That will essentially create a passthrough az command in your windows folder that can be run from anywhere and passes parameters through to az.cmd.

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  • This is the only thing that worked for me. The solution above did not. – emirhosseini Mar 25 '19 at 18:25
  • This worked. Just a little change to get mklink to work - cmd /c mklink "%SYSTEMROOT%\az" "C:\Program Files (x86)\Microsoft SDKs\Azure\CLI2\wbin\az.cmd" – J K Apr 25 '19 at 11:13
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    $SYSTEMROOT was pointing to c:\windows in my computer. I didn't want to have the az link there. Instead you can also put it in <GIT_INSTALLATION_DIR>\mingw64\bin which is also in your git bash path. – atavio May 12 '19 at 9:55
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    I could not write wiql queries with that solution. Either az: error: unrecognized arguments: [Id],[Title] FROM WorkItems WHERE [AssignedTo]=@Me showed up when I used " or 'C:\Program' is not recognized as an internal or external command using ' to write the query in argument – veritas Jan 20 at 20:29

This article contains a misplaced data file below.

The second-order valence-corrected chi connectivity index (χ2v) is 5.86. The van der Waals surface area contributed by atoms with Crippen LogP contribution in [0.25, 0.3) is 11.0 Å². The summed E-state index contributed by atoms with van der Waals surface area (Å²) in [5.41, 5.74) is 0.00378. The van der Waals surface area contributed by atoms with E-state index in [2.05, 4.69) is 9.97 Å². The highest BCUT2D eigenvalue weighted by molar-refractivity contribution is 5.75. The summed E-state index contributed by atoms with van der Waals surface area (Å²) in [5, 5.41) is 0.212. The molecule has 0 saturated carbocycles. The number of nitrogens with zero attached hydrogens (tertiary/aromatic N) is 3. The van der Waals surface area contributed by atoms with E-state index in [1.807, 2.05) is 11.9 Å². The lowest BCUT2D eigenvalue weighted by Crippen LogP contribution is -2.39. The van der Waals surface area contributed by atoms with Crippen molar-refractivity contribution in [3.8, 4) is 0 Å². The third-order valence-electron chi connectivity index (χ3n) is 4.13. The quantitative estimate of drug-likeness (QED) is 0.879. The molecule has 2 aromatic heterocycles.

• This works nicely unless one of our arguments is a multiline string., then the quoting is all messed up and this is why @veritas code fails. Anny suggestions on how to fix it? – Niemand Apr 29 at 13:43
8

In case using Git bash, navigate to the following directory:

C:\Program Files\Git\etc\profile.d

Windows Explorer of Git bash Directory

Edit aliases.sh, then add a new alias for az as below:

alias az='az.cmd'

example of aliases.sh

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  • 1
    Worked for me! Strange that somehow "az.cmd" is already "known" by Git Bash but not "az" – Valentin Calomme Mar 20 at 9:32
  • 1